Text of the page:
A female teacher outside a school in Hong Kong on Monday was left injured after a knife-wielding man attacked her, as students were boycotting classes through human-chain protests which have entered their second week.

The knife-attack took place outside Cognitio College in Kowloon when the man injured the teacher who was trying to protect students who formed a human chain. A video circulating online showed the agitated, shirtless man in blue shorts, waving a box-cutter at people dressed in black, with some onlookers trying to calm him.

Thousands of students formed human chains outside schools as they continued to push the government to meet their five demands despite last week’s pledge to withdraw the extradition bill, the South China Morning Post reported. After a weekend of violent clashes, the schools opened on Monday amid human-chain protests by the students.

On Sunday activists started fires in the street and vandalised a Mass Transit Railway station in the main business district of Hong Kong, after thousands rallied peacefully at the US consulate, calling for help in bringing democracy to the special administrative region of China

A police spokesman said the teacher suffered hand injuries and was taken to Queen Elizabeth Hospital. The man left before officers arrived and is currently on the run, the spokesman added. A school representative said no students were hurt in the attack.

In another incident at the PLK Vicwood KT Chong Sixth Form College, Tai Kok Tsui, a human chain was disrupted when an alumnus was injured by a falling object, according to authorities. It was unclear where the object came from.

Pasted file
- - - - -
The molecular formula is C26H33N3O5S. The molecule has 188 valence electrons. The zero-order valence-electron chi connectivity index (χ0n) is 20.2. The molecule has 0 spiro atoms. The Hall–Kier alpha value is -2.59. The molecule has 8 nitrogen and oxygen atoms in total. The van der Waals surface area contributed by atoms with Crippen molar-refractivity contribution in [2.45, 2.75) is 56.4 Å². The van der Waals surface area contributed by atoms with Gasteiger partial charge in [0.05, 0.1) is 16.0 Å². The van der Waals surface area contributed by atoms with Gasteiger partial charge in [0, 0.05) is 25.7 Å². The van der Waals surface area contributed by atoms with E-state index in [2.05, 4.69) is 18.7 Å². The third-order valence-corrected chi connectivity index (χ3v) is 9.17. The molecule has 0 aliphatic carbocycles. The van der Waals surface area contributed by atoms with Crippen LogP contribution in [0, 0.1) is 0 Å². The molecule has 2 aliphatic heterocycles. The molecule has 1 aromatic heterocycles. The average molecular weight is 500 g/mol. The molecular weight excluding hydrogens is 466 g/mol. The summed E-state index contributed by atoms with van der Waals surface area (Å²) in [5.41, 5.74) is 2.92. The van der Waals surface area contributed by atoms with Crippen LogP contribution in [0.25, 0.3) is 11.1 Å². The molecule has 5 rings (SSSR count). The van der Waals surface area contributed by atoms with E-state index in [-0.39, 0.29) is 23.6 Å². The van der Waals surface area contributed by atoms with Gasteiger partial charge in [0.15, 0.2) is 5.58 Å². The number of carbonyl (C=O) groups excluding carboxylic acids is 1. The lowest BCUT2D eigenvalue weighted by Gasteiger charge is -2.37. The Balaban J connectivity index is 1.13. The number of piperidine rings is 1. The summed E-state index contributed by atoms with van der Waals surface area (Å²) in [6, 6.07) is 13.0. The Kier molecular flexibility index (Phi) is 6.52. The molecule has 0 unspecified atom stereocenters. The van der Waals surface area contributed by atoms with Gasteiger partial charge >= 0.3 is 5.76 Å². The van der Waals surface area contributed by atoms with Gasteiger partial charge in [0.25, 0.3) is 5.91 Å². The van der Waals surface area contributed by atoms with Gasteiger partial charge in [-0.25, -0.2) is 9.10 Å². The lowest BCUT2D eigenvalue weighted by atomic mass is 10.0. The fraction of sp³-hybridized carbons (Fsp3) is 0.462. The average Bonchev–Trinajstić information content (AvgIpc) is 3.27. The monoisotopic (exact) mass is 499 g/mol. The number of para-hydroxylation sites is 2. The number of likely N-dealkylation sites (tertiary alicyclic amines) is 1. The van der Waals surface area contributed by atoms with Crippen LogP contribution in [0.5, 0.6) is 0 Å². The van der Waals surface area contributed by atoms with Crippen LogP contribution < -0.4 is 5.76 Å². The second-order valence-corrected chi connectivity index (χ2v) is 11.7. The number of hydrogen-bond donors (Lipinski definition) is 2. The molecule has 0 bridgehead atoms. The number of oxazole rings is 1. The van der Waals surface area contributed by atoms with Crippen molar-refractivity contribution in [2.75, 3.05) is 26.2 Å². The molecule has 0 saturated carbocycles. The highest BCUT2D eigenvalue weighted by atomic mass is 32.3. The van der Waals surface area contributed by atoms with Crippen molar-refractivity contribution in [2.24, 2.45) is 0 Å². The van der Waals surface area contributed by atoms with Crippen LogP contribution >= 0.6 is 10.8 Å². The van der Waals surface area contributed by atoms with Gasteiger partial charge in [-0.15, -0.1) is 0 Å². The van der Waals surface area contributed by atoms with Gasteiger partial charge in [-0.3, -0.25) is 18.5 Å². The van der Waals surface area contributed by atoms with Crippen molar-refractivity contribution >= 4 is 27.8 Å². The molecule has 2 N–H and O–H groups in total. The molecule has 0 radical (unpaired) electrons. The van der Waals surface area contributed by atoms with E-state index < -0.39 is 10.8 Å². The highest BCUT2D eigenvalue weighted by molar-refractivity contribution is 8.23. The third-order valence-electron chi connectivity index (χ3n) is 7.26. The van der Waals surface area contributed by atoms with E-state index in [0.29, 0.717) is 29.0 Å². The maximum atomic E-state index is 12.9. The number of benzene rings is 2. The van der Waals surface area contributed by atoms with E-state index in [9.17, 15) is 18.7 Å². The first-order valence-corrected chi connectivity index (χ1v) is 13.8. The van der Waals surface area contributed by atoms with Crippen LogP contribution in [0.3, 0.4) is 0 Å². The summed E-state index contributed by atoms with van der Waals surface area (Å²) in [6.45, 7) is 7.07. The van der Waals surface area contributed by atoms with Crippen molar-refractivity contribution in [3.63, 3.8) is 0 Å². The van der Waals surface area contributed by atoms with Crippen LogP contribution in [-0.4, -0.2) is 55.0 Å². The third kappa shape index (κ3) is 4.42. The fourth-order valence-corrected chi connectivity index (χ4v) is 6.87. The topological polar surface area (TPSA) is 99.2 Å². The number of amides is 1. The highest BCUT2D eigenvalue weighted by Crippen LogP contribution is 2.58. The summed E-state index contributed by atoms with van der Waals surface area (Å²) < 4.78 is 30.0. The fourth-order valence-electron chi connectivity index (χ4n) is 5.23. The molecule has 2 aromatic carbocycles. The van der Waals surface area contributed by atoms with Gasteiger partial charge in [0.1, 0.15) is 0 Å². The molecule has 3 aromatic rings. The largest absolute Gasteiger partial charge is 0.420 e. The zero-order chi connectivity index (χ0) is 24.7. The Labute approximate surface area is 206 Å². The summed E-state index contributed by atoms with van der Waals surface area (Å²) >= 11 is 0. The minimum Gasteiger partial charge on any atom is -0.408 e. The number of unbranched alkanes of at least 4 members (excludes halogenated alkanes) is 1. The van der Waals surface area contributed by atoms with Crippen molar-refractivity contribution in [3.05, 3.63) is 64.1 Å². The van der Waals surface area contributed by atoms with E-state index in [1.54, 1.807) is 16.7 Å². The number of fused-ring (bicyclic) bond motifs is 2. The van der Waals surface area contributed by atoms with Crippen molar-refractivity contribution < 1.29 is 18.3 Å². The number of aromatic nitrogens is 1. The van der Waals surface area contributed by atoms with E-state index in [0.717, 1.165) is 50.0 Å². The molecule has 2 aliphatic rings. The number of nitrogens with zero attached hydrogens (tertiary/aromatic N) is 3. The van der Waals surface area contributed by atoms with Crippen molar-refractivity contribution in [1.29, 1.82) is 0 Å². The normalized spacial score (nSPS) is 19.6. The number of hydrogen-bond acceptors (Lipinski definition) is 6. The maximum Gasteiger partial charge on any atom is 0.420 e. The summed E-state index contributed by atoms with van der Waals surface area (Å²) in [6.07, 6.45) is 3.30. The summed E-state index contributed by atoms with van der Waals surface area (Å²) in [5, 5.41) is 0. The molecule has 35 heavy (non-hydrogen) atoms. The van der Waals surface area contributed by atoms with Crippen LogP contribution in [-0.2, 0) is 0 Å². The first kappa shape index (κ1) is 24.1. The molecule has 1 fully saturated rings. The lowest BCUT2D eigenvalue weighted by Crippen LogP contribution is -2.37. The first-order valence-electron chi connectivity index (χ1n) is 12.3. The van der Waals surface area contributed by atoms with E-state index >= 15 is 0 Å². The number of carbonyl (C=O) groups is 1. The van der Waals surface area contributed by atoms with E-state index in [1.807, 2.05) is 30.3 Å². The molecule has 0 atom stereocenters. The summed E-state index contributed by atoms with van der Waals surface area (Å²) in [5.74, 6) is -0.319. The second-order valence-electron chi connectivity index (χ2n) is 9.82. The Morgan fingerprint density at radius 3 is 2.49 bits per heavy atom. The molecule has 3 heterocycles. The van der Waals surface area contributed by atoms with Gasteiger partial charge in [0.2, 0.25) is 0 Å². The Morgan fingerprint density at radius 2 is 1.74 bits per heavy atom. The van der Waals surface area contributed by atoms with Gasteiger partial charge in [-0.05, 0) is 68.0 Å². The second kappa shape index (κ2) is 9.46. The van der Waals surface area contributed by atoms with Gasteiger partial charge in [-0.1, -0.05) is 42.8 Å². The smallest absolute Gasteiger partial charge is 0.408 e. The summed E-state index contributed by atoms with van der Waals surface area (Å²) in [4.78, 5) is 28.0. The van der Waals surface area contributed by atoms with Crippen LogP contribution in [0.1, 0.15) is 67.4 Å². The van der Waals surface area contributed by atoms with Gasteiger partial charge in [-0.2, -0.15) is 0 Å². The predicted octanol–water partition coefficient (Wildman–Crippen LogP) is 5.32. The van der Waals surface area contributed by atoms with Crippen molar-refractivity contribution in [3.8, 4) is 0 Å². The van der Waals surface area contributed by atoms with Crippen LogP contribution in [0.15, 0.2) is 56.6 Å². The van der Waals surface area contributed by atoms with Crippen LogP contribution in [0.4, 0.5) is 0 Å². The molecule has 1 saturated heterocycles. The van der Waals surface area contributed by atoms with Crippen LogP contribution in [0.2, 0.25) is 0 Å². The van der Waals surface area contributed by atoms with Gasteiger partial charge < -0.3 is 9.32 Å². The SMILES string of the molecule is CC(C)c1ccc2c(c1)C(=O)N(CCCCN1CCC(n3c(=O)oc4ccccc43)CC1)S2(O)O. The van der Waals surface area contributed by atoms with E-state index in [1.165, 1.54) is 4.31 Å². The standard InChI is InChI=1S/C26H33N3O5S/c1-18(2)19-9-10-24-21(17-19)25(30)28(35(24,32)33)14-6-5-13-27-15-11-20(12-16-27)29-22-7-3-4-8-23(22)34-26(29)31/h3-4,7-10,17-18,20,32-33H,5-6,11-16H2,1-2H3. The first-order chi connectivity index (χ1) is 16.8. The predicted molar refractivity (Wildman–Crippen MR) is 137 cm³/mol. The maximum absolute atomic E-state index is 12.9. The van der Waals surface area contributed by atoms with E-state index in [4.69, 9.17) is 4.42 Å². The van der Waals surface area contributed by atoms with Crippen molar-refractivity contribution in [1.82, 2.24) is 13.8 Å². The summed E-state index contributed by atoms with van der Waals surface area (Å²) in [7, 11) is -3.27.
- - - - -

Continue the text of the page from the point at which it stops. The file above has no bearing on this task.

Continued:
Students from more than 120 schools across the city took part in the collective action on Monday. Most students opted to form human chains before the classes started at about 8am, rather than join the boycotts.

After more than three months of fierce protests, Hong Kong faces its first recession in a decade. Tourist arrivals plunged 40% in August year on year, said Paul Chan, the city’s finance secretary. With sustained clashes leading to main roads being shrouded in tear gas and being blocked, the international airport shut down, has hit the tourism, retail, and hotel industries.

Hong Kong’s Chief Executive Carrie Lam announced on Wednesday that she will formally withdraw the controversial China extradition bill which sparked 13 weeks of mass protests that had frequently turned violent.